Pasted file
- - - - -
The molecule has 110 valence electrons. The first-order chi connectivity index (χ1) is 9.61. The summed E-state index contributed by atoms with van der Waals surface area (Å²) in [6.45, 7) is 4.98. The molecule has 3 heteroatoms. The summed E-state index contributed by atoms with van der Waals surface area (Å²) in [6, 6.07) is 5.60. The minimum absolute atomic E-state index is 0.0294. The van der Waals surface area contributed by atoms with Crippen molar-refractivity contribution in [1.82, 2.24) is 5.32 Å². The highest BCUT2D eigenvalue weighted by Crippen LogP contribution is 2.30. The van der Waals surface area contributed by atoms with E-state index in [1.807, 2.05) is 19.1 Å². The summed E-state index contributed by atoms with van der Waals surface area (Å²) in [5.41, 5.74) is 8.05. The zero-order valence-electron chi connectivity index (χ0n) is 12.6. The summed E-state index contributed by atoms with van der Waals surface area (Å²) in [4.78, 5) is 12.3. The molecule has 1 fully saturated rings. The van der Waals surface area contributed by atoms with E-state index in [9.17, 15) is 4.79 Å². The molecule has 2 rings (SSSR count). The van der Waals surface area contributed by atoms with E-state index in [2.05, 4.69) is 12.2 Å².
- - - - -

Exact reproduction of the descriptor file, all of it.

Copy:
The molecule has 110 valence electrons. The first-order chi connectivity index (χ1) is 9.61. The summed E-state index contributed by atoms with van der Waals surface area (Å²) in [6.45, 7) is 4.98. The molecule has 3 heteroatoms. The summed E-state index contributed by atoms with van der Waals surface area (Å²) in [6, 6.07) is 5.60. The minimum absolute atomic E-state index is 0.0294. The van der Waals surface area contributed by atoms with Crippen molar-refractivity contribution in [1.82, 2.24) is 5.32 Å². The highest BCUT2D eigenvalue weighted by Crippen LogP contribution is 2.30. The van der Waals surface area contributed by atoms with E-state index in [1.807, 2.05) is 19.1 Å². The summed E-state index contributed by atoms with van der Waals surface area (Å²) in [5.41, 5.74) is 8.05. The zero-order valence-electron chi connectivity index (χ0n) is 12.6. The summed E-state index contributed by atoms with van der Waals surface area (Å²) in [4.78, 5) is 12.3. The molecule has 1 fully saturated rings. The van der Waals surface area contributed by atoms with E-state index in [9.17, 15) is 4.79 Å². The molecule has 2 rings (SSSR count). The van der Waals surface area contributed by atoms with E-state index in [2.05, 4.69) is 12.2 Å².